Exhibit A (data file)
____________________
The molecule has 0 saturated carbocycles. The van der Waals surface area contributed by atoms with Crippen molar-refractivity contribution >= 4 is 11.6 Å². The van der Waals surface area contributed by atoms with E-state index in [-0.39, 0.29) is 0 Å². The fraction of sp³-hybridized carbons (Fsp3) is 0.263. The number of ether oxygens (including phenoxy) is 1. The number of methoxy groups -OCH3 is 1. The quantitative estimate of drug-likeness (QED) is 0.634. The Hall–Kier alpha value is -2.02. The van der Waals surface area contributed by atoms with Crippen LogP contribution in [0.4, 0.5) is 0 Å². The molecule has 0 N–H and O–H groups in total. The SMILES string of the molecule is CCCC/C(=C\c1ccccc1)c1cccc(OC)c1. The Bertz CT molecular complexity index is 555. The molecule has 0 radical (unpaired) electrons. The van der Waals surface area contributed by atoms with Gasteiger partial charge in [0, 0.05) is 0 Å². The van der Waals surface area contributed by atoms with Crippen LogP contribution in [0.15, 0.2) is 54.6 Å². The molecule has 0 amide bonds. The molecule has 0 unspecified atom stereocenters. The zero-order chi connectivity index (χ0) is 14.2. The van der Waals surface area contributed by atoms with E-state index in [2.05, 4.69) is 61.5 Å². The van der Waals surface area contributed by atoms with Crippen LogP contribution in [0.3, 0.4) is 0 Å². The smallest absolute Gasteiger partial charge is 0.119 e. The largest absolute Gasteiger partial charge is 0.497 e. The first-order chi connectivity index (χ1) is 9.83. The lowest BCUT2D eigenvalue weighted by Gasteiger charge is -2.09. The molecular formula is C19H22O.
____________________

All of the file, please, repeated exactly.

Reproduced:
The molecule has 0 saturated carbocycles. The van der Waals surface area contributed by atoms with Crippen molar-refractivity contribution >= 4 is 11.6 Å². The van der Waals surface area contributed by atoms with E-state index in [-0.39, 0.29) is 0 Å². The fraction of sp³-hybridized carbons (Fsp3) is 0.263. The number of ether oxygens (including phenoxy) is 1. The number of methoxy groups -OCH3 is 1. The quantitative estimate of drug-likeness (QED) is 0.634. The Hall–Kier alpha value is -2.02. The van der Waals surface area contributed by atoms with Crippen LogP contribution in [0.4, 0.5) is 0 Å². The molecule has 0 N–H and O–H groups in total. The SMILES string of the molecule is CCCC/C(=C\c1ccccc1)c1cccc(OC)c1. The Bertz CT molecular complexity index is 555. The molecule has 0 radical (unpaired) electrons. The van der Waals surface area contributed by atoms with Gasteiger partial charge in [0, 0.05) is 0 Å². The van der Waals surface area contributed by atoms with Crippen LogP contribution in [0.15, 0.2) is 54.6 Å². The molecule has 0 amide bonds. The molecule has 0 unspecified atom stereocenters. The zero-order chi connectivity index (χ0) is 14.2. The van der Waals surface area contributed by atoms with E-state index in [2.05, 4.69) is 61.5 Å². The van der Waals surface area contributed by atoms with Crippen LogP contribution in [0.3, 0.4) is 0 Å². The smallest absolute Gasteiger partial charge is 0.119 e. The largest absolute Gasteiger partial charge is 0.497 e. The first-order chi connectivity index (χ1) is 9.83. The lowest BCUT2D eigenvalue weighted by Gasteiger charge is -2.09. The molecular formula is C19H22O.